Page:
Poverty Point

Poverty Point (French: Pointe de Pauvreté) is a prehistoric earthworks of the Poverty Point culture, now a historic monument located in the Southern United States. It is 15.5 miles (24.9 km) from the current Mississippi River, and situated on the edge of Maçon Ridge, near the village of Epps in West Carroll Parish, Louisiana.

Poverty Point comprises several earthworks and mounds built between 1650 and 700 BCE, during the Archaic period in the Americas by a group of Native Americans of the Poverty Point culture. The culture extended 100 miles (160 km) across the Mississippi Delta. The original purposes of Poverty Point have not been determined by archaeologists, although they have proposed various possibilities including that it was: a settlement, a trading center, and/or a ceremonial religious complex.

The 910-acre (1.42 sq mi; 3.68 km2) site, which has been described as "the largest and most complex Late Archaic earthwork occupation and ceremonial site yet found in North America" is a registered National Monument. The monument was brought to the attention of archaeologists in the early 20th century, when it was given the name of Poverty Point after a nearby plantation. Since then, various excavations have taken place at the site. Scholars have advanced various theories regarding the purpose of the mound site, including religious and ceremonial. Other writers have proposed pseudo-archaeological and New Age associations. The complex attracts many tourists as a destination.

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Other articles related to "points, point, poverty point":

Flags Of Native Americans In The United States - History - Pre-Columbian
... culture, a megafauna hunting culture, is primarily identified by use of fluted spear points ... is identified by the distinctive Clovis point, a flaked flint spear-point with a notched flute, by which it was inserted into a shaft ... The Folsom Tradition was characterized by use of Folsom points as projectile tips, and activities known from kill sites, where slaughter and butchering of bison took place ...
Jaketown Site
... center that developed and was inhabited much earlier, from 2000-600 BCE, during the Poverty Point culture within the Late Archaic period of the United States ... and most elaborate earthwork complex of the period is at Poverty Point, Louisiana ... Because of its importance of a regional trade center of the Poverty Point culture in the Archaic period, and long human occupation, the site was declared a ...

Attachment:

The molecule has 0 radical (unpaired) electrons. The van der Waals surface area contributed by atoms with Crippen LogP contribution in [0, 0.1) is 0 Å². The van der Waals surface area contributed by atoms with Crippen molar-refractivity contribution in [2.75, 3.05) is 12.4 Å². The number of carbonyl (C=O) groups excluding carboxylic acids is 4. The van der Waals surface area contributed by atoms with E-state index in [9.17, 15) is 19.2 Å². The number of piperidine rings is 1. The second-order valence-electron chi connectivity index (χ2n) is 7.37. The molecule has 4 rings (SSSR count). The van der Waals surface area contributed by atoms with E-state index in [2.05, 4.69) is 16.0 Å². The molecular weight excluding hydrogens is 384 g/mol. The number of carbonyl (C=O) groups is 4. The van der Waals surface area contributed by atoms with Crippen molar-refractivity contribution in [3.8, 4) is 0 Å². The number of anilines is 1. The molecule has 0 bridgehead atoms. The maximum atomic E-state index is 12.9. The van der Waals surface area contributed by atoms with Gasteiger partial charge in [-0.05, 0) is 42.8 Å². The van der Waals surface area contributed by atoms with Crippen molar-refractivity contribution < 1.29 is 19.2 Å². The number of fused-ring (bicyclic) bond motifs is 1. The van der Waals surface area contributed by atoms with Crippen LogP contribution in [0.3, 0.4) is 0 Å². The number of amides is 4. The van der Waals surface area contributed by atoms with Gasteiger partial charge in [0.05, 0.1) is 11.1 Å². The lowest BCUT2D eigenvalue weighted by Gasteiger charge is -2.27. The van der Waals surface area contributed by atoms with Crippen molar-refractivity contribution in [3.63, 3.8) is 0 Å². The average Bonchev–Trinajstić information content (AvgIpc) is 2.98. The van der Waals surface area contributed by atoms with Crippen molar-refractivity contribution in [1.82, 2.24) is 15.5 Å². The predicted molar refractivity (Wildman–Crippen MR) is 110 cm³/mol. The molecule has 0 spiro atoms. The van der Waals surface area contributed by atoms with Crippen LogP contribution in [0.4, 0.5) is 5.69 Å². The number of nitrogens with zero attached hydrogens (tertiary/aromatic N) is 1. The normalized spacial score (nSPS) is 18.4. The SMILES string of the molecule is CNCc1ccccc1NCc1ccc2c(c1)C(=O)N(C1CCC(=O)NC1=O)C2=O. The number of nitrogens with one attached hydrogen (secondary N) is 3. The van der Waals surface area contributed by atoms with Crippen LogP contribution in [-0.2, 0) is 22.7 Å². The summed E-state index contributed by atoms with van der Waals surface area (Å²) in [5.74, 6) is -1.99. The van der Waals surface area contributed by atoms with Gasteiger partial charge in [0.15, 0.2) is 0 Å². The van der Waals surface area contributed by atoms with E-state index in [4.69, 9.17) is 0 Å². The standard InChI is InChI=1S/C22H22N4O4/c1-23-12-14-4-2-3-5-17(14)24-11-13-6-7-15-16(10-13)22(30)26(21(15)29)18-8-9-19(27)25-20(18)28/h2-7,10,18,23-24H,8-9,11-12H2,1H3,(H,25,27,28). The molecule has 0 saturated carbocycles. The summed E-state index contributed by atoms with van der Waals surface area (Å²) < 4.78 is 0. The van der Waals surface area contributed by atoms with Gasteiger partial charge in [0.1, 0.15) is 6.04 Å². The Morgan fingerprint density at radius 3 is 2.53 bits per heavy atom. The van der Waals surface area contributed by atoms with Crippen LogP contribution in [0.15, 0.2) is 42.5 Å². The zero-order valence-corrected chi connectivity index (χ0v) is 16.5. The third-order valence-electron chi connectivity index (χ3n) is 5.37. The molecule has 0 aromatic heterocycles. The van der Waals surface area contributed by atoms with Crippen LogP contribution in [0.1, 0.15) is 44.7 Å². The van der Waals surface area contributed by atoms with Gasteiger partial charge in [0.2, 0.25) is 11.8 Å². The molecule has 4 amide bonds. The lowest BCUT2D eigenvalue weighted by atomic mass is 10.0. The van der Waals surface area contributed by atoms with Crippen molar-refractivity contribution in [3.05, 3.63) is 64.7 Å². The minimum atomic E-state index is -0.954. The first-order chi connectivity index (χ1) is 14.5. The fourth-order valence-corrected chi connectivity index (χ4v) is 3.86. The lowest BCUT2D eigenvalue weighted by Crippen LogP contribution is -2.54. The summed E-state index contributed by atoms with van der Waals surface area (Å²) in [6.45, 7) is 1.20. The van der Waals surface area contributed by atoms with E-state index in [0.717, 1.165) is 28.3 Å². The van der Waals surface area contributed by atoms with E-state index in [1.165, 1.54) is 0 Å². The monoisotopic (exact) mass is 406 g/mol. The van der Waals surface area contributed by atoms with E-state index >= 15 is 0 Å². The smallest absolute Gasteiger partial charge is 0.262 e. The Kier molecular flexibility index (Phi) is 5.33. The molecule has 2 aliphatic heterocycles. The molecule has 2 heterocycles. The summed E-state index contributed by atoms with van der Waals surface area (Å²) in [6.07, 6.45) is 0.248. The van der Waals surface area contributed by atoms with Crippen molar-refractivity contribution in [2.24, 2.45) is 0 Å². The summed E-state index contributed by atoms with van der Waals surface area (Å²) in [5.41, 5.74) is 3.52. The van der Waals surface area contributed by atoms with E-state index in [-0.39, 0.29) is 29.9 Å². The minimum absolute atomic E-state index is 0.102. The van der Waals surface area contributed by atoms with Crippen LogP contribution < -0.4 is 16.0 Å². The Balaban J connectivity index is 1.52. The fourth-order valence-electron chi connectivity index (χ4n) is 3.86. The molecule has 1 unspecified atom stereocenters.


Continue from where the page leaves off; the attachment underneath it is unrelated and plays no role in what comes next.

History Of Louisiana - Prehistory - Archaic Period
... By 2200, during the Late Archaic period the Poverty Point culture occupied much of Louisiana and was spread into several surrounding states ... The largest and best-known site is near modern-day Epps, Louisiana at Poverty Point ... The Poverty Point culture may have hit its peak around 1500, making it the first complex culture, and possibly the first tribal culture, not only in the ...
Louisianna - History - Prehistory
... Nearly 2,000 years later, Poverty Point, the largest and best-known Late Archaic site in the state, was built ... The Poverty Point culture may have hit its peak around 1500 BCE, making it the first complex culture, and possibly the first tribal culture in North America ... The Poverty Point culture was followed by the Tchefuncte and Lake Cormorant cultures of the Tchula period, local manifestations of Early Woodland period ...
Poverty Point - Discovery, Excavation and Tourism - New Age and Pseudoarchaeological Interpretations
... Ancient Archives among the Cornstalks (1984), claimed that Poverty Point was built by refugees who fled up the Mississippi River after their home, Atlantis, was destroyed in 1198 BCE ... were the reincarnation of former Atlanteans were able to unleash the psychic energies of Poverty Point by spilling purified water on the oak tree upon the main mound at the site ...

Famous quotes containing the words point and/or poverty:

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    Robert E. Sherwood (1896–1955)

    He who is not capable of enduring poverty is not capable of being free.
    Victor Hugo (1802–1885)